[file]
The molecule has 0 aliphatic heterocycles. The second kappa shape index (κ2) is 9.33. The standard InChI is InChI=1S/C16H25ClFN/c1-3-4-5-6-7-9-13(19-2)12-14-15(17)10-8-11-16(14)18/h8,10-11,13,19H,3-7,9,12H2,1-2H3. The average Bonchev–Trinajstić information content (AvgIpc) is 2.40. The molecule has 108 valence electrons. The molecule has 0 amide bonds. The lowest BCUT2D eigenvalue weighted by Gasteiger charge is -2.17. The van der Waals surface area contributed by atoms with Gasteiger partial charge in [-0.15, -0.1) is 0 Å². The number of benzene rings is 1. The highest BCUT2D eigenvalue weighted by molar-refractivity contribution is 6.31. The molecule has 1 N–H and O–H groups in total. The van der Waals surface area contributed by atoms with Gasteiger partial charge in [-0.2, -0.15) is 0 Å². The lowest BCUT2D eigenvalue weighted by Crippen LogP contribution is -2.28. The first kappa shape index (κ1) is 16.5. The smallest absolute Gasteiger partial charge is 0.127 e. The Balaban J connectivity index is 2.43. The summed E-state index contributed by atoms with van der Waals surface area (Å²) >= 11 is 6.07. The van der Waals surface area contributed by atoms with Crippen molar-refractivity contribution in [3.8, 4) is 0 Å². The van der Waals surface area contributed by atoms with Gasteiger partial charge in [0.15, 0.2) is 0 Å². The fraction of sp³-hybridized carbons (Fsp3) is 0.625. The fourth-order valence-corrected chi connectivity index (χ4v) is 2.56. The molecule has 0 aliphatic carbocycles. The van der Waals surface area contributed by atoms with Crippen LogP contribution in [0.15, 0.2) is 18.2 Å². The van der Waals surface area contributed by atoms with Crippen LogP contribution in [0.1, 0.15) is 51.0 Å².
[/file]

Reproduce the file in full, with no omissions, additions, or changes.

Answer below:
The molecule has 0 aliphatic heterocycles. The second kappa shape index (κ2) is 9.33. The standard InChI is InChI=1S/C16H25ClFN/c1-3-4-5-6-7-9-13(19-2)12-14-15(17)10-8-11-16(14)18/h8,10-11,13,19H,3-7,9,12H2,1-2H3. The average Bonchev–Trinajstić information content (AvgIpc) is 2.40. The molecule has 108 valence electrons. The molecule has 0 amide bonds. The lowest BCUT2D eigenvalue weighted by Gasteiger charge is -2.17. The van der Waals surface area contributed by atoms with Gasteiger partial charge in [-0.15, -0.1) is 0 Å². The number of benzene rings is 1. The highest BCUT2D eigenvalue weighted by molar-refractivity contribution is 6.31. The molecule has 1 N–H and O–H groups in total. The van der Waals surface area contributed by atoms with Gasteiger partial charge in [-0.2, -0.15) is 0 Å². The lowest BCUT2D eigenvalue weighted by Crippen LogP contribution is -2.28. The first kappa shape index (κ1) is 16.5. The smallest absolute Gasteiger partial charge is 0.127 e. The Balaban J connectivity index is 2.43. The summed E-state index contributed by atoms with van der Waals surface area (Å²) >= 11 is 6.07. The van der Waals surface area contributed by atoms with Crippen molar-refractivity contribution in [3.8, 4) is 0 Å². The van der Waals surface area contributed by atoms with Gasteiger partial charge in [0.15, 0.2) is 0 Å². The fraction of sp³-hybridized carbons (Fsp3) is 0.625. The fourth-order valence-corrected chi connectivity index (χ4v) is 2.56. The molecule has 0 aliphatic carbocycles. The van der Waals surface area contributed by atoms with Crippen LogP contribution in [0.15, 0.2) is 18.2 Å². The van der Waals surface area contributed by atoms with Crippen LogP contribution in [0.1, 0.15) is 51.0 Å².